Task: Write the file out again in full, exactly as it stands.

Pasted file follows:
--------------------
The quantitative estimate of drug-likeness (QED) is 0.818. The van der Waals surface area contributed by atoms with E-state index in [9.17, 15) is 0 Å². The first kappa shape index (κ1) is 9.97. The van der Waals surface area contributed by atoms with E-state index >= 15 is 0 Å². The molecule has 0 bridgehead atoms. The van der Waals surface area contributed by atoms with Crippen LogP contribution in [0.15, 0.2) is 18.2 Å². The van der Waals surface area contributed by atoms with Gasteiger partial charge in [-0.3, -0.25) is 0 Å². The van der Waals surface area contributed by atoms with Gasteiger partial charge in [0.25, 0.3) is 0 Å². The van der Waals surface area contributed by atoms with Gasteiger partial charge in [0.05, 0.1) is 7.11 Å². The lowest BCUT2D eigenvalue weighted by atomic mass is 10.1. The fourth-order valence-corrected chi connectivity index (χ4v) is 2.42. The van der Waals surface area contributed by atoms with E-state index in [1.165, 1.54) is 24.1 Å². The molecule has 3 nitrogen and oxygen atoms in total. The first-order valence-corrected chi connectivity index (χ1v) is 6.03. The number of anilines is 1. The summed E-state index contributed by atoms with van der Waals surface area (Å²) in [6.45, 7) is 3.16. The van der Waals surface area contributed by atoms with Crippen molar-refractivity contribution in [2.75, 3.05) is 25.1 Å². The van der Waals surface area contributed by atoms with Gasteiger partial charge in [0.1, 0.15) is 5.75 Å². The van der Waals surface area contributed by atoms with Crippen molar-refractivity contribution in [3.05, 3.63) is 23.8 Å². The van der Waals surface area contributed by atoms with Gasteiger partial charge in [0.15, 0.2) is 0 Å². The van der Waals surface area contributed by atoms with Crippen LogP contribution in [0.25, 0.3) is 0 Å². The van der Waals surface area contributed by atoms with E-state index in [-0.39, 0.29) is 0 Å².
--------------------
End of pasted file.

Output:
The quantitative estimate of drug-likeness (QED) is 0.818. The van der Waals surface area contributed by atoms with E-state index in [9.17, 15) is 0 Å². The first kappa shape index (κ1) is 9.97. The van der Waals surface area contributed by atoms with E-state index >= 15 is 0 Å². The molecule has 0 bridgehead atoms. The van der Waals surface area contributed by atoms with Crippen LogP contribution in [0.15, 0.2) is 18.2 Å². The van der Waals surface area contributed by atoms with Gasteiger partial charge in [-0.3, -0.25) is 0 Å². The van der Waals surface area contributed by atoms with Gasteiger partial charge in [0.25, 0.3) is 0 Å². The van der Waals surface area contributed by atoms with Gasteiger partial charge in [0.05, 0.1) is 7.11 Å². The lowest BCUT2D eigenvalue weighted by atomic mass is 10.1. The fourth-order valence-corrected chi connectivity index (χ4v) is 2.42. The van der Waals surface area contributed by atoms with E-state index in [1.165, 1.54) is 24.1 Å². The molecule has 3 nitrogen and oxygen atoms in total. The first-order valence-corrected chi connectivity index (χ1v) is 6.03. The number of anilines is 1. The summed E-state index contributed by atoms with van der Waals surface area (Å²) in [6.45, 7) is 3.16. The van der Waals surface area contributed by atoms with Crippen molar-refractivity contribution in [2.75, 3.05) is 25.1 Å². The van der Waals surface area contributed by atoms with Gasteiger partial charge in [0.1, 0.15) is 5.75 Å². The van der Waals surface area contributed by atoms with Crippen molar-refractivity contribution in [3.05, 3.63) is 23.8 Å². The van der Waals surface area contributed by atoms with Gasteiger partial charge in [0.15, 0.2) is 0 Å². The van der Waals surface area contributed by atoms with Crippen LogP contribution in [0.25, 0.3) is 0 Å². The van der Waals surface area contributed by atoms with E-state index in [-0.39, 0.29) is 0 Å².